Commentary: Snakes possible source of Wuhan virus but more research needed
Both SARS and MERS are classified as zoonotic viral diseases, meaning the first infected patients infected acquired these viruses directly from animals. The Wuhan virus is little different, researchers say.
PITTSBURG, Pennsylvania: Snakes – the Chinese krait and the Chinese cobra – may be the original source of the newly discovered coronavirus that has triggered an outbreak of a deadly infectious respiratory illness in China this winter.
The illness was first reported in late December 2019 in Wuhan, a major city in central China, and has been rapidly spreading. Since then, sick travelers from Wuhan have infected people in China and other countries, including the United States.
Using samples of the virus isolated from patients, scientists in China have determined the genetic code of the virus and used microscopes to photograph it. The pathogen responsible for this pandemic is a new coronavirus.
It’s in the same family of viruses as the well-known severe acute respiratory syndrome coronavirus (SARS) and Middle East respiratory syndrome coronavirus (MERS), which have killed hundreds of people in the past 17 years.
The World Health Organization (WHO) has named the new coronavirus 2019-nCoV. But there are many questions that need to be answered to curb the spread of this public health threat.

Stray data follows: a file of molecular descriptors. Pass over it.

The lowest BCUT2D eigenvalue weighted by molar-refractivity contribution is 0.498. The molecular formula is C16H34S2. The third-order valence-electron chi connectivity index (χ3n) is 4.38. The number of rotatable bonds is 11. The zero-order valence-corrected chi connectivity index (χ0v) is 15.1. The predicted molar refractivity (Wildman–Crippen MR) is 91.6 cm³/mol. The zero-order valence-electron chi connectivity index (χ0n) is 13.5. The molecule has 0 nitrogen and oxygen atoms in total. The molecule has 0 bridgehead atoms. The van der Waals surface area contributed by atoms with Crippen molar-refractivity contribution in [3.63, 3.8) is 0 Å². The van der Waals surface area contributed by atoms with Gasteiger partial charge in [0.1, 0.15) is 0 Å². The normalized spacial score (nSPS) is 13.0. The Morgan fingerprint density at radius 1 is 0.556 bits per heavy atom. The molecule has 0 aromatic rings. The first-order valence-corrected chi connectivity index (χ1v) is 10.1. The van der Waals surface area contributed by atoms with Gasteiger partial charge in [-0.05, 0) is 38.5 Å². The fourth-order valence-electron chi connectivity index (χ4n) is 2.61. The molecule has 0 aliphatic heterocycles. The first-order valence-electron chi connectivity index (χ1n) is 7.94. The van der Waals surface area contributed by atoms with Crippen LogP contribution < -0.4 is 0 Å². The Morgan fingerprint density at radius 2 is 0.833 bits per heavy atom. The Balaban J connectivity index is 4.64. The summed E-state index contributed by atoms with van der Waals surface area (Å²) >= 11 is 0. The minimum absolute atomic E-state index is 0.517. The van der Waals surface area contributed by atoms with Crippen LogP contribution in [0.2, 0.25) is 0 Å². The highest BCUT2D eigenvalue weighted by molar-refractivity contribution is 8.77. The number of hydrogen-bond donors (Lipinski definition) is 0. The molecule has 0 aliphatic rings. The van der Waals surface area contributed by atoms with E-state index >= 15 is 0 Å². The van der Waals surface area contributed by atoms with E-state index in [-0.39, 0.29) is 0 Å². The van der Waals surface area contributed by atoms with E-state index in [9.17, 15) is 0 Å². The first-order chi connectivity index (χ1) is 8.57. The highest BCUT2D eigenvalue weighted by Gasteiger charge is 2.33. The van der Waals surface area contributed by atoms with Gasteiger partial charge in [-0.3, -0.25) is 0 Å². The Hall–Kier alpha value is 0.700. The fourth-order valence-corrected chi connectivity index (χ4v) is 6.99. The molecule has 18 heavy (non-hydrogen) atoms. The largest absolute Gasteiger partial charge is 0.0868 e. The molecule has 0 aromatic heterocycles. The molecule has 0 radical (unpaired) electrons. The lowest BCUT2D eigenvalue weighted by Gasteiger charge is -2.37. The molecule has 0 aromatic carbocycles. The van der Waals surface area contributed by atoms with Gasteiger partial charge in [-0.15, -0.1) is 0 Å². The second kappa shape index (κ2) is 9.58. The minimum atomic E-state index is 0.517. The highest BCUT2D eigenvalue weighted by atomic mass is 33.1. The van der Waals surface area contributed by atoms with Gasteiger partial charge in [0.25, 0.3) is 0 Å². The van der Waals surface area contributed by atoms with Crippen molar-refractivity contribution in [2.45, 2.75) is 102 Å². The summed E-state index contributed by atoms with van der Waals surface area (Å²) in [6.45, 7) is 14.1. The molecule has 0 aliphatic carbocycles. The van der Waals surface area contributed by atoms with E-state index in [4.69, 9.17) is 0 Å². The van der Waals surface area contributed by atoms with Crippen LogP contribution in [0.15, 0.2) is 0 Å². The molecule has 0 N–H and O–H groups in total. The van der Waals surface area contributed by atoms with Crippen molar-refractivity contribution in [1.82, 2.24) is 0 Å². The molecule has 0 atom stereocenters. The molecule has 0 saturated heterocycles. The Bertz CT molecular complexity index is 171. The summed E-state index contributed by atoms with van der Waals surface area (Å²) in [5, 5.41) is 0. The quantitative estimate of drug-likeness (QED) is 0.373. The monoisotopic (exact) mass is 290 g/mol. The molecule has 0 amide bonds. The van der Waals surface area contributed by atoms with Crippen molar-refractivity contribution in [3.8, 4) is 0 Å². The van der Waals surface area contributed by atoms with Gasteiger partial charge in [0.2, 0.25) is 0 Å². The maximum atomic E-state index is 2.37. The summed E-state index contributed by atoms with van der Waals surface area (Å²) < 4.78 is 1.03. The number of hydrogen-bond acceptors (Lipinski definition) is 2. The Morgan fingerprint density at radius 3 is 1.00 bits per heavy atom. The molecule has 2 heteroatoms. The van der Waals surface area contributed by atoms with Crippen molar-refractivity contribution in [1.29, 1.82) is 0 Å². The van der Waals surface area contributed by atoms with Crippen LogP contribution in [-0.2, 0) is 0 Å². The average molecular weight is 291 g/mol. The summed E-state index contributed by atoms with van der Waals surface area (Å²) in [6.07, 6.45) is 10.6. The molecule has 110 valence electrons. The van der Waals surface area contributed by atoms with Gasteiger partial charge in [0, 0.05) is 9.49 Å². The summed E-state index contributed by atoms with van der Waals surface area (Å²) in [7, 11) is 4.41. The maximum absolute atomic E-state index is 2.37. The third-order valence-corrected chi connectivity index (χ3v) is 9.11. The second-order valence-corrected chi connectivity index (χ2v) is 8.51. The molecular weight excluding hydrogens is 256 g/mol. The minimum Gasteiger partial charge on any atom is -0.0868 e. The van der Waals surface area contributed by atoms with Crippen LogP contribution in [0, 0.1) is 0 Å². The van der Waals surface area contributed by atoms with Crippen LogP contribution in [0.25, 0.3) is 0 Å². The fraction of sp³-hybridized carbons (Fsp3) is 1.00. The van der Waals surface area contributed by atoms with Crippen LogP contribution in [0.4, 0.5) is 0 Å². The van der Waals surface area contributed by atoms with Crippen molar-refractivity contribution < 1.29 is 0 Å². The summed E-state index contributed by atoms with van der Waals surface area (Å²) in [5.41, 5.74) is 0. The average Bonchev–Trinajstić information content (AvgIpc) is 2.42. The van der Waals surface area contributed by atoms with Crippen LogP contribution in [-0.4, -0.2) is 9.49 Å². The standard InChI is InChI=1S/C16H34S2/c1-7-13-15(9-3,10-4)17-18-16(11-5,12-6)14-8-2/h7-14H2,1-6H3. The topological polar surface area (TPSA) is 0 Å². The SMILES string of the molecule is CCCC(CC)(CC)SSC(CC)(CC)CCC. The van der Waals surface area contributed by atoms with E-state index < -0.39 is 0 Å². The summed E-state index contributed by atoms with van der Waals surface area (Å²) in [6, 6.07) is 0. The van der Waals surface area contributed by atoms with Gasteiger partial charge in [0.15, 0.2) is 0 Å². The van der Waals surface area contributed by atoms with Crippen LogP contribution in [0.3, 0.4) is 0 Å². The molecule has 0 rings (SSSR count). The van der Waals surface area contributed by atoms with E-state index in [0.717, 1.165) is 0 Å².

THE DEADLY WUHAN CORONAVIRUS
The name of coronavirus comes from its shape, which resembles a crown or solar corona when imaged using an electron microscope.
Coronavirus is transmitted through the air and primarily infects the upper respiratory and gastrointestinal tract of mammals and birds.
Though most of the members of the coronavirus family only cause mild flu-like symptoms during infection, SARS and MERS can infect both upper and lower airways and cause severe respiratory illness and other complications in humans.
This new 2019-nCoV causes similar symptoms to SARS and MERS. People infected with these coronaviruses suffer a severe inflammatory response.
Unfortunately, there is no approved vaccine or antiviral treatment available for coronavirus infection.
A better understanding of the life cycle of 2019-nCoV, including the source of the virus, how it is transmitted and how it replicates are needed to both prevent and treat the disease.
THE PROBLEM WITH ZOONOTIC TRANSMISSIONS
Both SARS and MERS are classified as zoonotic viral diseases, meaning the first patients who were infected acquired these viruses directly from animals.
This was possible because while in the animal host, the virus had acquired a series of genetic mutations that allowed it to infect and multiply inside humans.
Now these viruses can be transmitted from person to person.
Field studies have revealed that the original source of SARS and MERS is the bat, and that the masked palm civets (a mammal native to Asia and Africa) and camels, respectively, served as intermediate hosts between bats and humans.